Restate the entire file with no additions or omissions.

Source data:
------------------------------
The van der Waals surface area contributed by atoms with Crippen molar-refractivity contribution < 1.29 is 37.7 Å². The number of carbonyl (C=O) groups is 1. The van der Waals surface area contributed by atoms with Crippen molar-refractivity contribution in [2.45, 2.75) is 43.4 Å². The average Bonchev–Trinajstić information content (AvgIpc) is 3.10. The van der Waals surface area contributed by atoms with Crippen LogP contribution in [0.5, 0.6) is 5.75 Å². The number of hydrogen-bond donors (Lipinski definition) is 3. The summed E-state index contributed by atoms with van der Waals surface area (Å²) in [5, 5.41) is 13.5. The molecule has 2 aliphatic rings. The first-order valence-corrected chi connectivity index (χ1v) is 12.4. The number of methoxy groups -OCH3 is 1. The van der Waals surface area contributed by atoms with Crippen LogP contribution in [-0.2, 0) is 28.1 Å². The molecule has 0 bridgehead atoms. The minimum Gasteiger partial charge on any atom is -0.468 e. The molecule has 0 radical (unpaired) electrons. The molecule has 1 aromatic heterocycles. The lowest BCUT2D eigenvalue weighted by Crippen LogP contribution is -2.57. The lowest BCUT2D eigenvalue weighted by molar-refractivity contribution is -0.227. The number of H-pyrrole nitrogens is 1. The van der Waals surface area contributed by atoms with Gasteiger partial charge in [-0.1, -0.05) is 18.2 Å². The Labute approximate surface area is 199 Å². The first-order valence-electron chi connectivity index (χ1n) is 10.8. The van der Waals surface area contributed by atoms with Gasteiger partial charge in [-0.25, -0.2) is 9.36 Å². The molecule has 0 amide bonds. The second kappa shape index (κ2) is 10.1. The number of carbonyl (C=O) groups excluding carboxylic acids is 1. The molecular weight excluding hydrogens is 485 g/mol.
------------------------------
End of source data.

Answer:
The van der Waals surface area contributed by atoms with Crippen molar-refractivity contribution < 1.29 is 37.7 Å². The number of carbonyl (C=O) groups is 1. The van der Waals surface area contributed by atoms with Crippen molar-refractivity contribution in [2.45, 2.75) is 43.4 Å². The average Bonchev–Trinajstić information content (AvgIpc) is 3.10. The van der Waals surface area contributed by atoms with Crippen LogP contribution in [0.5, 0.6) is 5.75 Å². The number of hydrogen-bond donors (Lipinski definition) is 3. The summed E-state index contributed by atoms with van der Waals surface area (Å²) in [5, 5.41) is 13.5. The molecule has 2 aliphatic rings. The first-order valence-corrected chi connectivity index (χ1v) is 12.4. The number of methoxy groups -OCH3 is 1. The van der Waals surface area contributed by atoms with Crippen LogP contribution in [-0.2, 0) is 28.1 Å². The molecule has 0 bridgehead atoms. The minimum Gasteiger partial charge on any atom is -0.468 e. The molecule has 0 radical (unpaired) electrons. The molecule has 1 aromatic heterocycles. The lowest BCUT2D eigenvalue weighted by Crippen LogP contribution is -2.57. The lowest BCUT2D eigenvalue weighted by molar-refractivity contribution is -0.227. The number of H-pyrrole nitrogens is 1. The van der Waals surface area contributed by atoms with Gasteiger partial charge in [-0.1, -0.05) is 18.2 Å². The Labute approximate surface area is 199 Å². The first-order valence-electron chi connectivity index (χ1n) is 10.8. The van der Waals surface area contributed by atoms with Gasteiger partial charge in [-0.25, -0.2) is 9.36 Å². The molecule has 0 amide bonds. The second kappa shape index (κ2) is 10.1. The number of carbonyl (C=O) groups excluding carboxylic acids is 1. The molecular weight excluding hydrogens is 485 g/mol.